Drake's new album Scorpion has only been out since Friday, but it's already made history.
The album broke streaming records on both Apple Music and Spotify, with more than 302m plays in a single day.
But some users complained that Spotify put his photo on hundreds of playlists - including ones that didn't feature his music, such as "Best of British".
Subscribers who'd paid for premium, ad-free accounts said it amounted to advertising and demanded refunds.
One subscriber said he had been offered one month's free subscription as a result of his complaint.
Spotify: YOU WILL LISTEN TO DRAKE AND YOU WILL LIKE IT.— Dani Deahl (@danideahl) June 29, 2018
Me: But I want to....
Spotify: DRAKE. pic.twitter.com/xdxcej6bB5
I did not sign up to Spotify to have Drake shoved in my face. Okay thanks bye. pic.twitter.com/7eRIfSH6k3— James (@OttLepland) June 29, 2018
@Spotify I pay for premium which is presented as ad free... yet I’m getting blown up w Drake ads. I want a refund.— Robert Baldwin (@the_realbobbyb) July 2, 2018
"I pay for premium because I do not want to see or listen to ads," he wrote in a chat with Spotify's customer support team, a transcript of which was posted on Reddit.
"Why then is my personalised homepage literally covered in advertisements for Drake? I have not listened to this artist, nor do I listen to music similar to this artist."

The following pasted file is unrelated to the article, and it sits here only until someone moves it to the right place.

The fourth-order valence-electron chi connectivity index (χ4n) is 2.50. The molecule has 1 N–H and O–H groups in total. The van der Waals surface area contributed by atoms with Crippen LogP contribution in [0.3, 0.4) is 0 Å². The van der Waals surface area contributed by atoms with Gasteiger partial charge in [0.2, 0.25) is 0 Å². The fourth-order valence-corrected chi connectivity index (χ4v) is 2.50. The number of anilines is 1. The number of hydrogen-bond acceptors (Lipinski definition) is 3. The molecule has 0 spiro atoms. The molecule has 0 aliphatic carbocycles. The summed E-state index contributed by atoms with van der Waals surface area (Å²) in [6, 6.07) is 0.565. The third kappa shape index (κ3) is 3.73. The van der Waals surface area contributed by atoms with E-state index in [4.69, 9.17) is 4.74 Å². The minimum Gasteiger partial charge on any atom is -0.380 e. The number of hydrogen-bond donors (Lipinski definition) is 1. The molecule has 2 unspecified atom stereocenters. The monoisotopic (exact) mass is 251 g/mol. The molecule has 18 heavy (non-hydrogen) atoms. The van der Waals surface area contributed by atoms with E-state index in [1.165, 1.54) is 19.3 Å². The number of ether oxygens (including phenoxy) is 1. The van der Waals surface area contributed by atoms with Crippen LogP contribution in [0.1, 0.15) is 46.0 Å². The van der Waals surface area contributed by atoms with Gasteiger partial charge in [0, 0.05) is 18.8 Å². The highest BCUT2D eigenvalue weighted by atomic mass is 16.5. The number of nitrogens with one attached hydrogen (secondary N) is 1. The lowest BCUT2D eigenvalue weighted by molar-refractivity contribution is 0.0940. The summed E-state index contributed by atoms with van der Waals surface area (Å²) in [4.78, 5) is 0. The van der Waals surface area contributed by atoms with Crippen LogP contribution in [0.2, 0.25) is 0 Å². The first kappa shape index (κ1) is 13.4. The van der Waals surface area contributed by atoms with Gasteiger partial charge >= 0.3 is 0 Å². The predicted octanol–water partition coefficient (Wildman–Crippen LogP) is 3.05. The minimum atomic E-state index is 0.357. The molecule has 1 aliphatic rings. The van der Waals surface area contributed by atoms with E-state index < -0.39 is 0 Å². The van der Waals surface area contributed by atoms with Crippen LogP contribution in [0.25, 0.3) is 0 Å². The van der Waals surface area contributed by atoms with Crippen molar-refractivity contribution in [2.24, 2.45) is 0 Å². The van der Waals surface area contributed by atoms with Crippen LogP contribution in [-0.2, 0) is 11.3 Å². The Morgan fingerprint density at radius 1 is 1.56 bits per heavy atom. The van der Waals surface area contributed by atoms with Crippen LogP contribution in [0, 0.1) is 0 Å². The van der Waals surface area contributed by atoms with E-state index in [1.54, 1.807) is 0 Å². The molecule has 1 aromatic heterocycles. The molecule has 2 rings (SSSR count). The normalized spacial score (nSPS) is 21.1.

A member of the support team replied: "I agree with all the things you've mentioned" and offered to refund his most recent payment.
Other subscribers who attempted to submit a claim got mixed results: Some were given a month's free subscription, while others had their request denied.
Spotify declined to comment on the situation; but the BBC understands no official refund policy has been put in place - and that the number of complaints has been relatively small.
That does not rule out some customer service assistants offering refunds on a case-by-case basis; but it seems most people were relaxed about the takeover.
In fact, they streamed his album more than any other in history. According to Billboard, Scorpion broke Spotify's one-week streaming record in just three days - racking up 431m streams over the weekend.
In the UK, the album is set to reach number one - beating new releases by Florence + The Machine and Gorillaz. All 25 of its tracks would appear in the top 40, if the chart rules hadn't been changed last year to prevent such a phenomenon.
Meanwhile, Drake has quietly tweaked the record since its release; with an updated version of the record appearing on streaming services on Monday.
Although most of the changes are minor, In My Feelings has gained new vocals from Lil Wayne, and Jay-Z's contribution to Talk Up has received a volume bump, after some fans complained he was mixed too quietly.